In the illustrious world of self-proclaimed investment gurus, few figures cast a longer shadow than Kevin O’Leary. This Canadian entrepreneur, famed for his role as a judge on Shark Tank, has spent years cultivating an image as a sophisticated investor, commanding the awe and trust of his audience.
Like Tony Robbins or Gary Vaynerchuk, Kevin is in the business of telling you he’s great at what he’s doing, and not actually doing what he says he’s great at. O’Leary’s shtick has been to transform his brand into a profit-making machine by selling himself as a financial authority.
Yet, his recent debacle with the now-bankrupt cryptocurrency exchange FTX paints a very different picture—one of a scammer using his own credibility to hawk ill-fated investments. Kevin says that the failure of FTX cost him between 10 to 18 million dollars when the exchange went bust. But it’s important to note, he’s admitted to being paid $15 million to promote FTX, a number that many speculate online is closer to $18 million when you include a tax gross-up. In a turn of events that would leave most people’s reputations in tatters, O’Leary seems to have emerged from the wreckage largely unscathed.
He’s managed to spin the FTX fiasco as just another loss for a fearless capitalist who is now prepared to find answers and is demanding the government do something about all these scammers.
Despite being absent from CNBC for months, getting roasted on The Daily Show, and even shedding tears over a new watch on TikTok, O’Leary continues to attract an audience that seems to revel in the spectacle of the grift.
So buckle up, folks, because today we’re diving deep into the bizarre world of Kevin O’Leary, where even the most disastrous investments can be spun into pure gold.
Kevin’s foray into crypto
“Mr. Wonderful,” has had quite the rollercoaster relationship with cryptocurrencies. According to Motley Fool, in 2017, Kevin started buying Bitcoin, only to turn around and call it a scam in 2019. But just like a chameleon changing its colors, he disclosed his crypto positions in 2020 and shifted the investment focus of his personal brand to a cryptocurrency champion.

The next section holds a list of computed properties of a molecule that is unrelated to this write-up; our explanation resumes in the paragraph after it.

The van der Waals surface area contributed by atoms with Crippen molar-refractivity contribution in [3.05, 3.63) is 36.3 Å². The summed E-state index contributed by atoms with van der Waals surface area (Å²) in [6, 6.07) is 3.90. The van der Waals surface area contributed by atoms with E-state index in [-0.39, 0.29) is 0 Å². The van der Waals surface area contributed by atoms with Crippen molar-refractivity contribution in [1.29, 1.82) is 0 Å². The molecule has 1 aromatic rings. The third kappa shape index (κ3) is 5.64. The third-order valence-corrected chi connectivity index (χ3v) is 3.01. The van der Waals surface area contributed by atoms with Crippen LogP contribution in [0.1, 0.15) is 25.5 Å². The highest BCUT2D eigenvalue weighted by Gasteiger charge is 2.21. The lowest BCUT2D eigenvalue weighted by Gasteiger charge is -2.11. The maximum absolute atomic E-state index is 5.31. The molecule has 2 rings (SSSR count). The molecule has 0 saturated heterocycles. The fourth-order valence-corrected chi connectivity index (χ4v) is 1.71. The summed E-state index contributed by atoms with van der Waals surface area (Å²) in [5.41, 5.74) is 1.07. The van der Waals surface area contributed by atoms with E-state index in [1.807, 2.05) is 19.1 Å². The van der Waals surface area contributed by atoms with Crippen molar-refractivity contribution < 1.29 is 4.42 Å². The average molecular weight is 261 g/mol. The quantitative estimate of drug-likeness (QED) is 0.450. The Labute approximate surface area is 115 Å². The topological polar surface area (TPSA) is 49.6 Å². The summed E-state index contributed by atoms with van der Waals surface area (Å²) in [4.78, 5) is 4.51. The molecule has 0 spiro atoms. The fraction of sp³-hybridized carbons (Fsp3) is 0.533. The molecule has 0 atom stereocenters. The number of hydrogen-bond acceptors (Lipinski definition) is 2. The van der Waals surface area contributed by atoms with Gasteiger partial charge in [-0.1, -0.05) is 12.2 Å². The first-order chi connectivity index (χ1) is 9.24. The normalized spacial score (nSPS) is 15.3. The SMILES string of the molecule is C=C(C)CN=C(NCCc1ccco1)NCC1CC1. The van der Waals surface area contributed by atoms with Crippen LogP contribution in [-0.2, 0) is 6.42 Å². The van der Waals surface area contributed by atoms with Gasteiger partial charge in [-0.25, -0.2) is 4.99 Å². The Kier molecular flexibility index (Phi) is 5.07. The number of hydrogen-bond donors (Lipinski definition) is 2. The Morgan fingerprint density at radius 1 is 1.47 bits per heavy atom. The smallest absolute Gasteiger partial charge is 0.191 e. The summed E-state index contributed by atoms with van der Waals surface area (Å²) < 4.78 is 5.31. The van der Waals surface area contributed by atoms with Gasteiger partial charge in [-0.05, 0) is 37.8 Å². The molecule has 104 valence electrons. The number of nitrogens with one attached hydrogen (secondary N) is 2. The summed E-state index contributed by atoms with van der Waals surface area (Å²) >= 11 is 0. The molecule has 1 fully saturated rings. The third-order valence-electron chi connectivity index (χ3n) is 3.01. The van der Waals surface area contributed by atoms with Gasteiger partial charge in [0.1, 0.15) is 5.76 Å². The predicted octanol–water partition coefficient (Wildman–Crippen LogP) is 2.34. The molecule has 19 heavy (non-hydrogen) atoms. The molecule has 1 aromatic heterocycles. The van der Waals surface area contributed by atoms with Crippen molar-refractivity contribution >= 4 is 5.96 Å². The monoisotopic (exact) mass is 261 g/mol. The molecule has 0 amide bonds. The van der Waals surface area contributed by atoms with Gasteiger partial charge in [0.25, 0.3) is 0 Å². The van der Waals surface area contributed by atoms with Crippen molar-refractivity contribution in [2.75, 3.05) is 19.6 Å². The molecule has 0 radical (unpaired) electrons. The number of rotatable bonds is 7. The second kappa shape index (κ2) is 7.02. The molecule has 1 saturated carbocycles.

This sudden pivot came after spending a decade positioning himself as a dividend investor.
The irony here is thicker than the tension in the air when Mark Cuban hovers over the Dallas Mavericks’ bench during a timeout, micromanaging the coaches, hoping to gain the love of the fans.
Damage control on CNBC
Now, shortly after the FTX scandal, Kevin decided he better go on the “Mr. Wonderful Damage Control Tour: FTX Edition”
But before we get into that, let’s make sure you are aware of what happened to FTX in a nutshell. As mentioned earlier, FTX was a trading platform for cryptocurrencies that was later exposed as a massive fraud stealing billions of dollars from crypto users.
Kevin was paid over $15 million to promote it.
Instead of admitting his mistake and returning the $15 million to creditors, O’Leary dug in his heels and initially defended FTX’s founder, Sam Bankman-Fried. During a U.S. Senate hearing, he even suggested that FTX failed due to a conflict between FTX and Binance, conveniently shifting the blame away from SBF.
And as we learned more about the failure of FTX, Mr. Wonderful has been dodging responsibility like a seasoned politician. He made an appearance on CNBC’s “Squawk Box” to address the scandal and displayed unyielding loyalty that would make a Hufflepuff proud.
This appearance was cringe TV. It was as if, that morning, the CNBC hosts realized that all of Kevin’s appearances on CNBC talking about FTX, was him scamming them by running a commercial during squawk box segments for a multi-billion dollar fraud.
So, you might be wondering how deep O’Leary’s loyalty to Sam Bankman-Fried runs. Well, brace yourselves, because our buddy Kevin told a YouTube show called Crypto Banter that he would still invest in good ol’ SBF, despite the scandal.
Kevin, continuing on his media reputation tour, went to the Daily Show with guest host Hasan Minhaj, where he was roasted so perfectly, he emerged medium-rare with grill marks and a side of truffle butter.